Skill Experience Earned
Winter: 2720 [Rank Up]
Aura Synergy: 3108
Aura IFF: 18043 [Rank Up] [Rank Up] [Rank Up]
Well, that’s the smallest training overview I’ve seen in a while. At least Winter was on while I was unconscious. Just two more ranks to go. Also, I really need to look into that mana use dialog. Aura IFF got a ton of experience from Essence Well, but since it’s maxed I can’t see how much I spent. I’ll probably end up maxing IFF before I figure out the experience formula for it.
Rain was sitting near the fire, recovering his mana after having breakfast with Tallheart. Helping the smith cool down the metal had taken pretty much his entire pool. For breakfast, Tallheart had produced a few ‘rockmelons’ that he had found growing nearby. They turned out to be much softer than a ration bar, contrary to the name. Rain had resolved to go hunting for more of them once he reviewed his status.
What should I work on today? Skills. Humm. Can I get it to filter out things I have already mastered?
Aura Synergy (7/10) Exp: 3861/4400
Increase all aura output by 0.7% for each rank in any aura
Effective boost: 42.0%
Aura IFF (8/10) Exp: 1470/11600
User may exempt entities from direct aura effects at will
Selected entities receive 20.0% aura output
Force Ward (3/10) Exp: 150/1600
Increase physical resistance by 12.78% for all entities
Range: 4.26 meters
Cost: 1 mp/dmg mitigated
Refrigerate (6/10) Exp: 1468/1600
63-72 cold (fcs) damage per second to entities and environment
Sufficient damage causes slow
Range: 8.52 meters
Cost: 30 mp/s
Immolate (5/10) Exp: 566/1100
52-60 heat (fcs) damage per second to entities and environment
Sufficient damage causes ignition
Range: 7.1 meters
Cost: 25 mp/s
Winter (8/10) Exp: 2362/2900
Boost M.Regen by 114% for all entities
Range: 11.4 meters
Cost: 8 mp/hr
Velocity (8/10) Exp: 998/5800
113.60% boost to speed for all entities
Range: 11.4 meters
Cost: 8 mp/s
Free Skill Points: 2
There, that’s pretty manageable. That wasn’t hard to do at all. Maybe I’ll try messing with the system later. I should probably ask if the types of soulstrain are independent first though… Same for unlocking more skill trees. I don’t want to push it just yet. Maybe tonight.
Anyway, I’ve got a few options. Immolate might be nice to work on. It’s damn cold out here. If I use it on low, it will be like my own personal space heater. I think I’ll do that while I go melon hunting.
Refrigerate probably ranked up already, but it won’t take effect until tomorrow. It would be nice if things got experience immediately instead of once per day. I wonder if I can change that… I probably can’t, but I’ll put it on the ever-growing list of things to try.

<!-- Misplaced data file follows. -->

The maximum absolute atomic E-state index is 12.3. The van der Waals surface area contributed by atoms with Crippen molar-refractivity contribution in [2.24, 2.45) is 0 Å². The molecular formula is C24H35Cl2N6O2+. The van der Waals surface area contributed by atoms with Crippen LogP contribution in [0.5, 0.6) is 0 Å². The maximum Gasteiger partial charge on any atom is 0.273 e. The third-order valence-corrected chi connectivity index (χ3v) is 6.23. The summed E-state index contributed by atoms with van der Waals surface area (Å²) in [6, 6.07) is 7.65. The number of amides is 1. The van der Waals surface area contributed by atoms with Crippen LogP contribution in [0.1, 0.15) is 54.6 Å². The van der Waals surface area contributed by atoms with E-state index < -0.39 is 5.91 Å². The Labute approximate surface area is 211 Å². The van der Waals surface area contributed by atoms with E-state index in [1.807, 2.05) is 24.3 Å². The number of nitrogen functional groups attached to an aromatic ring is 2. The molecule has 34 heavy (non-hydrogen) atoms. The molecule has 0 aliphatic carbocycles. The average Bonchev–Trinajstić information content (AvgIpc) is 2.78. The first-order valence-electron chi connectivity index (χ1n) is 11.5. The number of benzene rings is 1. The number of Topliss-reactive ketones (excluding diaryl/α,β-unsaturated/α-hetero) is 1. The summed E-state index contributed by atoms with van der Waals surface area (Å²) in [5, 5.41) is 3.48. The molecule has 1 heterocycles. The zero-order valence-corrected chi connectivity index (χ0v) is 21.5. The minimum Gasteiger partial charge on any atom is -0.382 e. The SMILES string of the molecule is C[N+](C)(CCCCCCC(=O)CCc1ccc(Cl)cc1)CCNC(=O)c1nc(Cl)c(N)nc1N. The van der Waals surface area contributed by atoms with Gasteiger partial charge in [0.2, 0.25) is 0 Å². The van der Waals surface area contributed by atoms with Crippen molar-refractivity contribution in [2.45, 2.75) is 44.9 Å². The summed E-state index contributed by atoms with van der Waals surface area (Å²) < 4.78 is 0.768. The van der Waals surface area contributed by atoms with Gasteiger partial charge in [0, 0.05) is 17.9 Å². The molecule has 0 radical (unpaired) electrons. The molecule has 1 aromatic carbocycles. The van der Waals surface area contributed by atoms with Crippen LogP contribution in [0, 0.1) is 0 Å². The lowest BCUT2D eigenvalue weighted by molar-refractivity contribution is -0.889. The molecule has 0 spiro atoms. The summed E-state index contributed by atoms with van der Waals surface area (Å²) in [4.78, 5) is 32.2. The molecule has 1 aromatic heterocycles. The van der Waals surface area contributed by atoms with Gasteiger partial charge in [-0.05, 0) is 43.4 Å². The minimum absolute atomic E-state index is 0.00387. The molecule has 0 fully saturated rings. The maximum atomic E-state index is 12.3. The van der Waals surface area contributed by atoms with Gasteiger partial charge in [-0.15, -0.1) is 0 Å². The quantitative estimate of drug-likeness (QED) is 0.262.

Force Ward…maybe. I’ll have to see if the others are willing to take the punishment. I’m not testing it on myself until I’m recovered. I still feel like I got run over by a steamroller. Either way, it should be easy to train. I could just have Carten jump good, then turn it on at max before he hits the ground. Good velocity practice too. I might want to do the math on that one before I test it though. I don’t want to blast myself into a coma from the undermana.
The most important thing here is to make sure to finish off IFF. Once that’s done, the dark hounds will be a joke. Essence well with everyone but me blacklisted is the best training for that, as the massive pile of experience it got yesterday proves. Yay for that hunch working out.
Rain got to his feet carefully. Though he had recovered somewhat, he still felt fragile. He had worn his armor overnight, as uncomfortable as it had been to sleep in. He was feeling particularly vulnerable without his Strength ring. The thought of removing the chainmail was unsettling, let alone the gambeson. The padded jacket had probably contributed to his survival in some small way. Also, it was warm.
He looked around the campsite. Tallheart was busy hammering away at the bar of iron that he’d made. Why he needed to hammer it, Rain had no idea. It was pure, and supposedly that meant the smith could treat the metal like playdough. He decided against going over to ask, lest he get roped into a full day of helping Tallheart at the forge. He needed to do something about the food situation first.
Val was sitting nearby, bundled in a blanket while he attempted to repair his jacket. He’d said that being too close to the fire was just as bad as being too far away. Rain could understand. He’d been recovering for longer, and his skin was still incredibly sensitive to temperature. He’d offered Val one of his old ripped shirts, but instead of putting it on, Val was in the process of deconstructing it. He’d said he needed the thread to repair his jacket. It looked like he’d be at it for a while.
Jamus and Carten had taken the cart back down the trail to refill the barrel with water and collect a pile of firewood. The hilly terrain surrounding the mine was almost entirely devoid of trees and suitable brush. Tallheart had used most of what had been available already.